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Curr Opin Plant Biol. 2013 Jun;16(3):274-81. doi: 10.1016/j.pbi.2013.02.001. Epub 2013 Feb 22.

Natural variation and genetic constraints on drought tolerance.

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Section of Integrative Biology and Institute of Cellular and Molecular Biology, University of Texas at Austin, 2401 Speedway Boulevard, Austin, TX 78712, USA.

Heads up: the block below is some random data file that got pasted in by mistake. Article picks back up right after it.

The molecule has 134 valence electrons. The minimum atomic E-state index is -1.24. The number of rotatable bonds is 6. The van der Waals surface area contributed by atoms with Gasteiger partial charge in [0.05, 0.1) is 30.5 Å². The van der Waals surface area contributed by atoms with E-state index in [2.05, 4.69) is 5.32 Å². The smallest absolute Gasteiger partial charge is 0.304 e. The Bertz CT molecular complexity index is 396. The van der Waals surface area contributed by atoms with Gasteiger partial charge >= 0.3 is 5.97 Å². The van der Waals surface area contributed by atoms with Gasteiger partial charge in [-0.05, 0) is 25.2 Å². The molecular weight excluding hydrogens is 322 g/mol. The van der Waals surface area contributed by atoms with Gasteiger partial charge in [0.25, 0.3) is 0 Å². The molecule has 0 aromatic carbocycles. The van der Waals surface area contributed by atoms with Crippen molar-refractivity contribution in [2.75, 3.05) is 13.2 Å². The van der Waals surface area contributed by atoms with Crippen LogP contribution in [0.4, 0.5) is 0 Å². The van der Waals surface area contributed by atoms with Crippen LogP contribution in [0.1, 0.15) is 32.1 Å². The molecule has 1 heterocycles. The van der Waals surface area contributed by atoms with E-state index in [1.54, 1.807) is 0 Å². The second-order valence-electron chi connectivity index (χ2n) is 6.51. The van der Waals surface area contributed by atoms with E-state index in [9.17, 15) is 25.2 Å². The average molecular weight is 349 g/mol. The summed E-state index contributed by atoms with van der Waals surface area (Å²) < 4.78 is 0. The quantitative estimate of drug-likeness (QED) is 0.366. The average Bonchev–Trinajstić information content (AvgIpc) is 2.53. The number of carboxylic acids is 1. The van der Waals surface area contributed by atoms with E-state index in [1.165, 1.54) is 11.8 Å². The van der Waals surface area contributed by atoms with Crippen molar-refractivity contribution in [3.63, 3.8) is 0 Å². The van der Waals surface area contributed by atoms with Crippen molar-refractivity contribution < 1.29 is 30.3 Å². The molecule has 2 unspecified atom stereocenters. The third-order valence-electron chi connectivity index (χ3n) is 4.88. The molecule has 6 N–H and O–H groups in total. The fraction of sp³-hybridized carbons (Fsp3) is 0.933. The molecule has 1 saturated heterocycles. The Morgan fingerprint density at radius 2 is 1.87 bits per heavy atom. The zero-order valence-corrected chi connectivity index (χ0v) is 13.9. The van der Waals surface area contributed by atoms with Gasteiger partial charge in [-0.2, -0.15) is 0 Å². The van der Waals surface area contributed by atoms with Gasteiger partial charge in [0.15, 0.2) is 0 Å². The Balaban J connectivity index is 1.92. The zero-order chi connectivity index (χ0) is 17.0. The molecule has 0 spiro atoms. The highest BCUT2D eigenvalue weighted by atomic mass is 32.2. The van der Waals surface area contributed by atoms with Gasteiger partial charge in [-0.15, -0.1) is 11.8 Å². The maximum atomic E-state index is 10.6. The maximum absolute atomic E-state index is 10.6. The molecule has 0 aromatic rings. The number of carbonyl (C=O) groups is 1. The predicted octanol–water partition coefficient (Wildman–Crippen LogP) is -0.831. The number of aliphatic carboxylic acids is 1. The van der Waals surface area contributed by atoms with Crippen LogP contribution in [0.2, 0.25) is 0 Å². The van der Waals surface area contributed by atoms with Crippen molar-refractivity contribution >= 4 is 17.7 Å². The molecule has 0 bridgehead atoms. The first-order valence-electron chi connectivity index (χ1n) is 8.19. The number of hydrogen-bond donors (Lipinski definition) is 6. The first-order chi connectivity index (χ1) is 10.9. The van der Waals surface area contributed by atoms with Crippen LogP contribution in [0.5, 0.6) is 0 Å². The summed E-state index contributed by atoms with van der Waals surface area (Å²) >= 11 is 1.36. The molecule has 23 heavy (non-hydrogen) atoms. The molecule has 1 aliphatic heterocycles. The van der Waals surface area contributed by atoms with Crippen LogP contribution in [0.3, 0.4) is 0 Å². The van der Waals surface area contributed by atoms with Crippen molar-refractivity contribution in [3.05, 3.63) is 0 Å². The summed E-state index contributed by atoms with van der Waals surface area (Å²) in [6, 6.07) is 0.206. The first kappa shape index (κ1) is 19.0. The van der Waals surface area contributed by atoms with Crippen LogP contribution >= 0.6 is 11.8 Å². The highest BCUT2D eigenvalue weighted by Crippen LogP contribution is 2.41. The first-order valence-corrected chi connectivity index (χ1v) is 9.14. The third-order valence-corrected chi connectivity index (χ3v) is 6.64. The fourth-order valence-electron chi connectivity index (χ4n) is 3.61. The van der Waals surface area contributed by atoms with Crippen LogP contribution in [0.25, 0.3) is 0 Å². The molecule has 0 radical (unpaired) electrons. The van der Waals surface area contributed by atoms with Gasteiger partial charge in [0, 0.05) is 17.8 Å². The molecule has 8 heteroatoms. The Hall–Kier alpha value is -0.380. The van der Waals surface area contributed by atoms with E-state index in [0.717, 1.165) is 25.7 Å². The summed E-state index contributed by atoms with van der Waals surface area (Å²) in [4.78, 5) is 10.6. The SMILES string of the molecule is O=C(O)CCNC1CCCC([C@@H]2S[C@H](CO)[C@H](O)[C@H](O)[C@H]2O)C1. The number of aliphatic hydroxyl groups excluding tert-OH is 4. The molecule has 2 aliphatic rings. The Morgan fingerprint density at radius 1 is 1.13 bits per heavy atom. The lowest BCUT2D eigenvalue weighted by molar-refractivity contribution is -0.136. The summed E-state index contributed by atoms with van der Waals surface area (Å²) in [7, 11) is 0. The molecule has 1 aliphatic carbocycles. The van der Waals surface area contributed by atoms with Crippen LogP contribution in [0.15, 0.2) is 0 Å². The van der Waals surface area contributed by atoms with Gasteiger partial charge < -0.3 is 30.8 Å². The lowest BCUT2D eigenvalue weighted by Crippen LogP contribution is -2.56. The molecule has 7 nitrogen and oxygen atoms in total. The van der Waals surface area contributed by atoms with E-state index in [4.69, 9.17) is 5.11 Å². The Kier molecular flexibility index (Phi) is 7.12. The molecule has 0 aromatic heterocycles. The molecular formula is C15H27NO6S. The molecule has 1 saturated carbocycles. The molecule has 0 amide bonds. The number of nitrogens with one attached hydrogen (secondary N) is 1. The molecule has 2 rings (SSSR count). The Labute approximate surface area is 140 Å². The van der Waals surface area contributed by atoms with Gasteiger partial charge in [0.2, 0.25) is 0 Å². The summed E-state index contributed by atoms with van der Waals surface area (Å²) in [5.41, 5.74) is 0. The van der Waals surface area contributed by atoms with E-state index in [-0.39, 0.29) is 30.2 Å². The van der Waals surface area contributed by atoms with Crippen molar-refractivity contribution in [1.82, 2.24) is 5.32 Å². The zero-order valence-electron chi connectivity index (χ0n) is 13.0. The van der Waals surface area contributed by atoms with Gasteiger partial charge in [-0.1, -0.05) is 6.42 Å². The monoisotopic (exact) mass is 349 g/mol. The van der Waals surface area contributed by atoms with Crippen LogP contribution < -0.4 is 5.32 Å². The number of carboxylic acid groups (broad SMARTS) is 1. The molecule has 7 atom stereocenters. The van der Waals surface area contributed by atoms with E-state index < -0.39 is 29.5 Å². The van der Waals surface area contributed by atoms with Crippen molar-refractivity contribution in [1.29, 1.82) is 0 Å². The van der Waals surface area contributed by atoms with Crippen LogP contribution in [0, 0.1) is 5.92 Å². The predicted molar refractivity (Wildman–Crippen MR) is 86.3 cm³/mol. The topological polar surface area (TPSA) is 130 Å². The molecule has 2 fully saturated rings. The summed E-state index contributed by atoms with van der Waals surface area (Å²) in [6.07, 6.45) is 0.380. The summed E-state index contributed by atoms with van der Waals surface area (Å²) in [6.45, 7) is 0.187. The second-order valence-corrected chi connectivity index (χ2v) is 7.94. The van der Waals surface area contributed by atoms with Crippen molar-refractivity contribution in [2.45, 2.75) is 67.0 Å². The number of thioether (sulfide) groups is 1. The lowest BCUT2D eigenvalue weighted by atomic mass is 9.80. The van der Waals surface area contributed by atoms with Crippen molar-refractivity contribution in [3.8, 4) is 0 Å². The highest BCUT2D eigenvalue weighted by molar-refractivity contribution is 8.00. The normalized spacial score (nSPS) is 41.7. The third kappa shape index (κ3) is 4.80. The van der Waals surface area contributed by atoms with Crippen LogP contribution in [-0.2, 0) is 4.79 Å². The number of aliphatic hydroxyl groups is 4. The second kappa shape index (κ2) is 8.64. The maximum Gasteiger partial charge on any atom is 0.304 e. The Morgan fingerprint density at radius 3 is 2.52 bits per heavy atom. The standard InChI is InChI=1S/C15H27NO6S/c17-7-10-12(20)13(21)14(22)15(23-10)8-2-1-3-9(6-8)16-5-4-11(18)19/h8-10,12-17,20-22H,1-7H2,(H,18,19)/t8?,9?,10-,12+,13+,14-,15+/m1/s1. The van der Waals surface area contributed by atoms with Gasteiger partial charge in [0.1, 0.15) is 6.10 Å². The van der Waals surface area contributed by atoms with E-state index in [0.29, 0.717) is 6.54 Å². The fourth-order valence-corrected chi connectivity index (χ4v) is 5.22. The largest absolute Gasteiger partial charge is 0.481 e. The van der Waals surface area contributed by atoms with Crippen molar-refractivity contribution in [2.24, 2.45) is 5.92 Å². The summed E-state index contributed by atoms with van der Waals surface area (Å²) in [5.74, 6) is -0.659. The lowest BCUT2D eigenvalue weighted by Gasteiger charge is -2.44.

Drought is a central abiotic stress for both natural plant populations and agricultural crops. Substantial natural genetic variation in drought resistance traits has been identified in plant populations, crop species, and laboratory model systems. In particular, studies in Arabidopsis thaliana have discovered variation in a number of key physiological traits involved in plant-water relations that may underlie evolved drought stress responses among accessions. Despite this abundant variation, we still know little about the complex genetic architecture of drought tolerance or its role in constraining evolution. Unfortunately, few natural allelic variants have been cloned for drought related traits--progress cloning QTL, the use of RNA-sequencing methods for evaluating gene expression responses to soil drying, and improved methodology for exploring complex multivariate data all hold promise for moving the field forward. In particular, a better understanding of the molecular nature of pleiotropic gene action and the genetics of phenotypic plasticity will give insight into local adaptation in plants and provide new avenues for improving crops.

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